with our cloud index and made searchable by all users
of the app, not just ones that previously visited the content.
If your activity can be restored on the web
and you set the webpageURL property you can massively
increase its audience by being searchable in iOS Safari.
So let's see how we designate an activity as public.
We can start off with the activity we previously saw
and we can set one additional property.
Here we're setting eligibleForPublicIndexing
to true and we just designated this activity as public.
Even though we have set this property to true,
that doesn't mean that the contents
of the activity are immediately shared with our cloud index.
For an activity to be shared it first needs to appear
in search results and be engaged with by many users.
We track these engagements using a zero-knowledge proof method
which keeps the activities' contents private
until an engagement threshold is met.
So here in more detail as a user engages with the search result
for an activity designated as public a one-way hash
of the activity is sent to our cloud index.
Not until the cloud index has seen the same hash many times
from users is the content
of the activity shared with our cloud index.
We took extra measure
in defining the feature this way first to respect user privacy
and second to prevent any user specific data
from accidentally being shared with our cloud index.
In addition, the properties on NSUserActivity eligibleForSearch
and eligibleForPublicIndexing are false by default
and for everyone here, only designate public
on your activities that represent content and features
that are popular among many of your users.
Now let's take a look at some additional benefits you get
for adopting NSUserActivity.
The first is Handoff.
So by adopting the API you've just added support for Handoff.
If you choose, you can allow your users to start an activity
in your app on one device and continue it on another.
The next two are related to new features from Siri.
As shown in the keynote, swiping left of home presents the user
with Siri suggestions.
Along with suggested Contacts and suggested apps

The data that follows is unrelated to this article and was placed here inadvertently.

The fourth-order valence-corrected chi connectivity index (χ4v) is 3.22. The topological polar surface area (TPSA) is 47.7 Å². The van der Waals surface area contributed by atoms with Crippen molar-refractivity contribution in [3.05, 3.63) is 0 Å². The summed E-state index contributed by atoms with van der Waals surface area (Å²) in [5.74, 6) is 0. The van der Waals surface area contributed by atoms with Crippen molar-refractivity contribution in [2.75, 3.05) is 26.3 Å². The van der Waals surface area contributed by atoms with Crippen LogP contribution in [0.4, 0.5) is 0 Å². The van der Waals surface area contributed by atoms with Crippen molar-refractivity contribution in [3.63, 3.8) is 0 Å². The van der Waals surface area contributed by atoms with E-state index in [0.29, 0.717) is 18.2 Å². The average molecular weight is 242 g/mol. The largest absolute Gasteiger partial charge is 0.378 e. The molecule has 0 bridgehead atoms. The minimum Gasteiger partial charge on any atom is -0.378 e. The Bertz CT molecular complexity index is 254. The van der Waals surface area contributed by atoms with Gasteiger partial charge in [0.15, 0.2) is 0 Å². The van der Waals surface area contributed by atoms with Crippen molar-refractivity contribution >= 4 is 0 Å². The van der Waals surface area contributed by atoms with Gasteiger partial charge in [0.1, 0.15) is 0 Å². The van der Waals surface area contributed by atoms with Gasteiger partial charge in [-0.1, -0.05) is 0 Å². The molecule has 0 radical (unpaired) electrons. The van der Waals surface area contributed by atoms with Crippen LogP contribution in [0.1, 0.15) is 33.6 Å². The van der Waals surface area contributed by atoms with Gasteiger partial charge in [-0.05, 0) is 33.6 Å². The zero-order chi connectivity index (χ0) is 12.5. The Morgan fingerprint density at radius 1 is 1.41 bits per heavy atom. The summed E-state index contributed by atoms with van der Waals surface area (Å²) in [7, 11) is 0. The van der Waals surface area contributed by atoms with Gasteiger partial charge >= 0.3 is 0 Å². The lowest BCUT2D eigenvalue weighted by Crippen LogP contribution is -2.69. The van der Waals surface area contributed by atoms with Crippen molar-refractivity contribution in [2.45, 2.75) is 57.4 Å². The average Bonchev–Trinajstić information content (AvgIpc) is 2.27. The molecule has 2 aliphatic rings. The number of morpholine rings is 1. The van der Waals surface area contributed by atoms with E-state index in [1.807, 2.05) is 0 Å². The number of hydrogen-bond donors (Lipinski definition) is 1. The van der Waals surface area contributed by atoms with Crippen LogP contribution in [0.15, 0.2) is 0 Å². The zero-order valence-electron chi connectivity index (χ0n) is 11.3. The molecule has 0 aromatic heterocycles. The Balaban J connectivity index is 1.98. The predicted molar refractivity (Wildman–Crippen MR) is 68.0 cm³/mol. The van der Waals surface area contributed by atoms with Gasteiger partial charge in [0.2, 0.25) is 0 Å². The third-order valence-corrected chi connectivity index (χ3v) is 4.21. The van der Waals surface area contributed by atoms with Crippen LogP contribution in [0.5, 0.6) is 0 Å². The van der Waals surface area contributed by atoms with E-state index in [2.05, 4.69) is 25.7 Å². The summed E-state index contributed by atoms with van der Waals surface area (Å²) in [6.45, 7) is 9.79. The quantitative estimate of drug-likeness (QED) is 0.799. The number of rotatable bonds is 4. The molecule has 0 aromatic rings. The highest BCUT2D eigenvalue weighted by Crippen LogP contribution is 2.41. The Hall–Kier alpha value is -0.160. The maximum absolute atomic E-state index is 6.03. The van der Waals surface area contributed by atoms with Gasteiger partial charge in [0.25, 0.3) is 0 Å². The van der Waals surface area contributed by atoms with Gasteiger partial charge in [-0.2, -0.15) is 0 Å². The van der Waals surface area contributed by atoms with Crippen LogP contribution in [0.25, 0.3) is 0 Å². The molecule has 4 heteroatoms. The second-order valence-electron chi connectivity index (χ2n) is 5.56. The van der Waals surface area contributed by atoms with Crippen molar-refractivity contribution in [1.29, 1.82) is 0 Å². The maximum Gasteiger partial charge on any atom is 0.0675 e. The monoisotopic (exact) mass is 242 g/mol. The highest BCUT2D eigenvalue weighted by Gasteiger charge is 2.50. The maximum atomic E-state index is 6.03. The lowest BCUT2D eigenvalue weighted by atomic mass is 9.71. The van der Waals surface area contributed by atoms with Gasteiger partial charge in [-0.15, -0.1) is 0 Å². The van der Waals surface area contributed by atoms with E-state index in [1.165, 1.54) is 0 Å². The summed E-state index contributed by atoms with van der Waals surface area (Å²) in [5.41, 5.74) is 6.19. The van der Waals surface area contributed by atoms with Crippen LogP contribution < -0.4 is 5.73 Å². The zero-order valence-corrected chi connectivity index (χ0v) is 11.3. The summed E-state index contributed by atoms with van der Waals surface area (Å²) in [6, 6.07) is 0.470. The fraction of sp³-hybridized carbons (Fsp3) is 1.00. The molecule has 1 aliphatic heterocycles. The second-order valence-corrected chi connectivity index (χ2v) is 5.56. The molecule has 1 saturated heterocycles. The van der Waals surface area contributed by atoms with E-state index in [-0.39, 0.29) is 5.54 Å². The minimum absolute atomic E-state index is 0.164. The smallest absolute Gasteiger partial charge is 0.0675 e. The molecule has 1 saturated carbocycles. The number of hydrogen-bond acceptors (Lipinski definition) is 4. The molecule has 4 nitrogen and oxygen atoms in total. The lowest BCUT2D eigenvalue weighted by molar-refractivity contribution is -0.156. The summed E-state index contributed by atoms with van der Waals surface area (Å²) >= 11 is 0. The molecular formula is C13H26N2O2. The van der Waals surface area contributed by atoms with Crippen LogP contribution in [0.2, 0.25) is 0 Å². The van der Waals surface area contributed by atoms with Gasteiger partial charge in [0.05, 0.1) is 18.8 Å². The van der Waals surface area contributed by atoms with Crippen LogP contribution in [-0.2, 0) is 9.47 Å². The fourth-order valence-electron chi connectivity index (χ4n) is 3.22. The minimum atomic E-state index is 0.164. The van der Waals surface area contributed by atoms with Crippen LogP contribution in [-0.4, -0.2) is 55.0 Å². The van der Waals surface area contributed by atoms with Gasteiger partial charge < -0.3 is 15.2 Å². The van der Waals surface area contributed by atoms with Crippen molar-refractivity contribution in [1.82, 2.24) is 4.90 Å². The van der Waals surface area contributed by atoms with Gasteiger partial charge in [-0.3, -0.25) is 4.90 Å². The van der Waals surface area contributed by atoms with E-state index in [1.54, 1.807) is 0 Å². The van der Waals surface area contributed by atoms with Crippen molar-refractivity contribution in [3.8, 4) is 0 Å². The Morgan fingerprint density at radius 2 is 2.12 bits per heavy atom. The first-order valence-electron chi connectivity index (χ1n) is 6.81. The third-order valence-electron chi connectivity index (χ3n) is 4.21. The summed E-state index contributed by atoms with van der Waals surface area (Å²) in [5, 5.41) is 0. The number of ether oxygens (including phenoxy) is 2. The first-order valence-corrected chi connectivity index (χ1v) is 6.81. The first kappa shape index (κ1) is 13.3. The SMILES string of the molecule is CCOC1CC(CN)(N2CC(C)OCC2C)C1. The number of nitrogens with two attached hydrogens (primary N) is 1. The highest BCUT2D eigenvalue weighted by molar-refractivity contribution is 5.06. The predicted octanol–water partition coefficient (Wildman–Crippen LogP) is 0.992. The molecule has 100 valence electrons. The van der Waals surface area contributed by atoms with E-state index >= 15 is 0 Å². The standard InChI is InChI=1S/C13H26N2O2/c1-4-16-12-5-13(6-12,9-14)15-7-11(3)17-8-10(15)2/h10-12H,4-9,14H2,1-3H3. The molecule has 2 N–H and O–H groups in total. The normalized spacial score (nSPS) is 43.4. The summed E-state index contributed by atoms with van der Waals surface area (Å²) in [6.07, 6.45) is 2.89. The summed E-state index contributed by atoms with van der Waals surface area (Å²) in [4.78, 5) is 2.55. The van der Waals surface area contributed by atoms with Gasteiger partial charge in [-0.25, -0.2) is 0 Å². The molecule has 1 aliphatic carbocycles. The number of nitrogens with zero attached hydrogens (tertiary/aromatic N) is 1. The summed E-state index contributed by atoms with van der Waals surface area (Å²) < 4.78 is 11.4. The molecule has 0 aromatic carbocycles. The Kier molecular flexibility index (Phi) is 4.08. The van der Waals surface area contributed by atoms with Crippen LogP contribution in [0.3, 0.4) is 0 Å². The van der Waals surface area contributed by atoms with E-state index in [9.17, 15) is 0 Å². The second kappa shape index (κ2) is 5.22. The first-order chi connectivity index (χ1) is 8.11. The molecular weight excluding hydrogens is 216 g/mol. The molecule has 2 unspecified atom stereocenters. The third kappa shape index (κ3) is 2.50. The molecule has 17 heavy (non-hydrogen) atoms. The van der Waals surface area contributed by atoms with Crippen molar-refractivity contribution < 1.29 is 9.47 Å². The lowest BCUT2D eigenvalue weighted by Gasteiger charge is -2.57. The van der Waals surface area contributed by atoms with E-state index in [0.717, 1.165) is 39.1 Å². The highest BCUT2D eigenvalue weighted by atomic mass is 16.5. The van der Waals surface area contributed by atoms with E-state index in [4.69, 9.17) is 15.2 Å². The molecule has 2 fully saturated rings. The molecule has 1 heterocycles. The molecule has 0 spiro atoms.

and nearby places, activities from your app can be suggested.
Here we see a suggestion for an upcoming calendar event
and a suggestion to resume a podcast.
Next is the Siri smart reminders.
Now users can ask Siri to remind them of specific content
from your apps and when they do the activity
from your app is embedded in the reminder.
It is an easy way for users to get back
to the content they want to be reminded about.
NSUserActivity in App Search makes it easy for your users
to get back to the content they previously visited
and it can make the public content
in your apps more discoverable.
Next let's talk about the next API you can use
to make the content in your apps searchable,
CoreSpotlight is a brand-new framework on iOS 9.
It provides a database-like API
so you can add, update, delete items.
The items you indexed using CoreSpotlight will be searchable
in iOS search and it is used by our own built-in apps, Messages,
Mail, Calendar, Notes, you can get an idea
of what you can index with CoreSpotlight.
Let's take a look at the API.
First we start off with a CSSearchableItem.
This will represent the unique item we wish to index.
Next we associate a CSSearchableItemAttributeSet
which is an easy way to describe the item by setting properties.
Then we pass the CSSearchItem to the CSSearchableIndex
and the item is added to the on-device index.
Let's see how we go about creating an item.
First we start off by creating the
Here we have one for an image.
Next we set a few properties on the attribute set
to describe the item we wish to index.
Here we're setting a title and a description.
We'll see how the title and the description map
to the search result in a bit.
Next we create the CSSearchableItem
and we supply a unique identifier,
this is an identifier that the app can use
to reference the actual data that we wish to index.
We can supply a domain identifier.
This is a way of grouping items together.
In our example here we're indexing a photo.
We may want to group all of our photos together
under a domain identifier representing an album.
And we provide an attribute set which we created
above describing the item.
Next, we index the item calling indexSearchableItems
on the CSSearchableIndex passing it an array
of items we wish to index.
What does this look like for users?
Users can now go into iOS search
and be returned search results things in your app
that have been indexed using CoreSpotlight.
Here is how some of the attributes, properties we set
on the attribute set map to the search result.
What happens when a user taps on one of your search results,